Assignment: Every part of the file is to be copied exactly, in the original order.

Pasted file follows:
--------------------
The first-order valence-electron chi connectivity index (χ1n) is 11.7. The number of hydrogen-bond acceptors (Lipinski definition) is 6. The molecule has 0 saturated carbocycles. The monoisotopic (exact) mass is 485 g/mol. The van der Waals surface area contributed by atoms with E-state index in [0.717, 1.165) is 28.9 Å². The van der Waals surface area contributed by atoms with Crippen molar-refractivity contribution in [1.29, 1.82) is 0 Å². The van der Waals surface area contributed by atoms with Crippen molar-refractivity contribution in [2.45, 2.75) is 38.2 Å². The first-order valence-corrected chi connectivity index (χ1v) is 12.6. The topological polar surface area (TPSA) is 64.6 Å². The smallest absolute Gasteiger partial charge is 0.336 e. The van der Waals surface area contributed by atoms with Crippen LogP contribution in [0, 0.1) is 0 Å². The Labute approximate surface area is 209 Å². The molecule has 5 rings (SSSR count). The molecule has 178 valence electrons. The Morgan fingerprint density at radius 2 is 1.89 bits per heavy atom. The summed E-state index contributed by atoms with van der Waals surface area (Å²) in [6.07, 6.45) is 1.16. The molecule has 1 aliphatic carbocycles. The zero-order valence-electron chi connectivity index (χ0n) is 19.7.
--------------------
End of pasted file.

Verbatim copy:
The first-order valence-electron chi connectivity index (χ1n) is 11.7. The number of hydrogen-bond acceptors (Lipinski definition) is 6. The molecule has 0 saturated carbocycles. The monoisotopic (exact) mass is 485 g/mol. The van der Waals surface area contributed by atoms with E-state index in [0.717, 1.165) is 28.9 Å². The van der Waals surface area contributed by atoms with Crippen molar-refractivity contribution in [1.29, 1.82) is 0 Å². The van der Waals surface area contributed by atoms with Crippen molar-refractivity contribution in [2.45, 2.75) is 38.2 Å². The first-order valence-corrected chi connectivity index (χ1v) is 12.6. The topological polar surface area (TPSA) is 64.6 Å². The smallest absolute Gasteiger partial charge is 0.336 e. The van der Waals surface area contributed by atoms with Crippen LogP contribution in [0, 0.1) is 0 Å². The Labute approximate surface area is 209 Å². The molecule has 5 rings (SSSR count). The molecule has 178 valence electrons. The Morgan fingerprint density at radius 2 is 1.89 bits per heavy atom. The summed E-state index contributed by atoms with van der Waals surface area (Å²) in [6.07, 6.45) is 1.16. The molecule has 1 aliphatic carbocycles. The zero-order valence-electron chi connectivity index (χ0n) is 19.7.